Adain Bradley interview for Wrong Turn

We at infamous Horrors got to interview the director and some of the cast from the new Wrong Turn reboot. This is a really interesting and insightful interview featuring the actor Adain Bradley.

AJ:
So congratulations on the wrong turn reboot of what gained your interest into joining the cast for this.

Adain:
You know, I had read the script in it, you know, it was a really fresh take on horror. Uh, you know, we have a lot of representation, you know, we started dealing with, um, like real life horrors, you know, it really flipped the idea of horror on its head and, you know, printed a new idea of it. So I definitely jumped on because of that.

AJ:
Right. And that’s kind of what the director said as well when he got the script, is that it’s kind of a fresh take. And did any previous see any of the wrong turn movies before you had kind of signed on to do this reboot, then you watched any of the previous ones?

Adain:
Yeah. So the first one came out when I was about 10 years old. I remember watching it with my dad and then absolutely horrified. I remember the scene very specifically where the body goes up on the table and they just started chopping it up. And for the time it was one of the most horrific things I’d ever seen in my life. Absolutely scarred from that. And then I got the, I got the script for a wrong turn and I was like, Oh my God, is that a movie from when I was little? The one that just ruined me. So I was like, yes, I’m going to, I have to do this movie

AJ:
And like horror movies like this they also have something else to say kind of underneath the layers. Then you find any of that while you’re reading the script for this wrong turn reboot is that also something else you found intriguing?

Adain:
Yes. I, you know, one of the first things I noticed was Alan B. McElroy really brought social horrors into the script, you know, things that we don’t always see, um, in horror films in general, you know, when you start dealing with, you know, misogyny, homophobia, xenophobia, you know, all kinds of stuff, you know, it’s, it was really intense. And I thought it was a really interesting take, especially with, uh, the political white political climate currently kind of dealt with things that we’re dealing with today. So it made it very modern and up-to-date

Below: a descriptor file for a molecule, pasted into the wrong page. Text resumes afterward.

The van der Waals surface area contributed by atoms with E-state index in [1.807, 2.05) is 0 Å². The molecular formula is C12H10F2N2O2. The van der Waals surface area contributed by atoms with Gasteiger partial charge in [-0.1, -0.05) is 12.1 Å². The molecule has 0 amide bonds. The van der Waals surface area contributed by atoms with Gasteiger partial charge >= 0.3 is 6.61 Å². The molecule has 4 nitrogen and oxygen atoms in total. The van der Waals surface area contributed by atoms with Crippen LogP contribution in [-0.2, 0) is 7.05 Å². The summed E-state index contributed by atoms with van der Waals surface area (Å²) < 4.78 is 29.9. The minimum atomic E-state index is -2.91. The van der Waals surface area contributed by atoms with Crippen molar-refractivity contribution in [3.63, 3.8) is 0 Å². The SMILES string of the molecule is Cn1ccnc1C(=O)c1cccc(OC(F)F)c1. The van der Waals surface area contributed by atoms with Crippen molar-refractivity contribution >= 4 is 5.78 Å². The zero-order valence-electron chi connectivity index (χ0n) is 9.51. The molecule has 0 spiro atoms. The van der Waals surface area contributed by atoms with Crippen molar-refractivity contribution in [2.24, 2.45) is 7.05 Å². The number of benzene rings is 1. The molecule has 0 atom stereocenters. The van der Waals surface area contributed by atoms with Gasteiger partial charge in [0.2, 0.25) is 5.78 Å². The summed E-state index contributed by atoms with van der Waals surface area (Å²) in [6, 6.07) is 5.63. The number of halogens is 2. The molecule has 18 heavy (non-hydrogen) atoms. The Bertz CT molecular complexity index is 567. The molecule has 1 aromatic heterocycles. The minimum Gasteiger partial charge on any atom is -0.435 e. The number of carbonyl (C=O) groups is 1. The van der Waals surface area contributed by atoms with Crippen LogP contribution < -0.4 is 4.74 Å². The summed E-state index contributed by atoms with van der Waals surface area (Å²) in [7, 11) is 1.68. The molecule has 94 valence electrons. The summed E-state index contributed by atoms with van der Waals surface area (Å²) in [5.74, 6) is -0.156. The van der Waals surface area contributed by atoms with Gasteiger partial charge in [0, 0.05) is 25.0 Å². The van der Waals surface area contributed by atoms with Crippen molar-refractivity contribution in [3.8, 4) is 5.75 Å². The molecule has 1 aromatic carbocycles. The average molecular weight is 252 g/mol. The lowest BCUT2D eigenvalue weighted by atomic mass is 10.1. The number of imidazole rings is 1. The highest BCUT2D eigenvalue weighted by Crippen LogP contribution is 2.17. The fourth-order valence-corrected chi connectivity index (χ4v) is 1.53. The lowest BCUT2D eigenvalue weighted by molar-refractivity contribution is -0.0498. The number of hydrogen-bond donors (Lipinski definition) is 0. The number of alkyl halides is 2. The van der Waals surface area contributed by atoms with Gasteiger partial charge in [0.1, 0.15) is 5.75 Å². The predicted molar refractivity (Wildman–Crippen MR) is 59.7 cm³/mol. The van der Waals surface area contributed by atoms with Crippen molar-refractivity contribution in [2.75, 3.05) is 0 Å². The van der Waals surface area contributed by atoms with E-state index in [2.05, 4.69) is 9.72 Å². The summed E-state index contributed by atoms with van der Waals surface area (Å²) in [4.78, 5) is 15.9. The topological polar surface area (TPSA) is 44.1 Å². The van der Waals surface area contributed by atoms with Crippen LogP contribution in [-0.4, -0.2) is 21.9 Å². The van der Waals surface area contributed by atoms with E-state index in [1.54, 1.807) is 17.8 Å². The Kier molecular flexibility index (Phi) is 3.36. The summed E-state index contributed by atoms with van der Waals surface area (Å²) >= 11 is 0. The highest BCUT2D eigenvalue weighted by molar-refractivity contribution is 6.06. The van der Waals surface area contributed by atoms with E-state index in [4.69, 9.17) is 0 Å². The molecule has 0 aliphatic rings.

AJ:
Yeah. And just kind of continuing on that, is that something that like excited you to, like, I can be in this platform with a diverse cast also having this commentary on kind of every yard now, because it is 2021 and we still don’t expect to have these conversations yet. It’s still brought up in everyday life, especially with what happened not too long ago. And that, that may be more relevant with wrong turn, just coming out as well.

Adain:
Right. I mean, with Wrong Turn, definitely, you know, touches on all of that, especially, you know, currently now. Um, but yeah, you know, I, I think initially, you know, it’s always like tricky because you see scripts like that and it can scare a lot of people away, but I definitely saw it as a platform to say, you know, to represent the people that want to be hurt, you know, in the film I played LGBTQ character, you know, and I loved that the film wasn’t, you know, written in a way that it was stereotypical made, it made the characters very normal. That could be your neighbor or your friend or your best friend, anybody, you know, I love that. And I, I wanted to step on that platform and say, you know, we’re all here and it’s okay.

AJ:
Yeah. And I’ve kind of gotten that feeling from watch sooner that straw I’m turned to reboot to that, you know, it kept the characters grounded in a way that none of them are stereotypical. Or It, tried to make their character preachy in that kind of way. Some movies may do and turn the people off, just kind of pushing it in your face where this one didn’t. But outside of that, are you a horror fan at all before you took this movie on?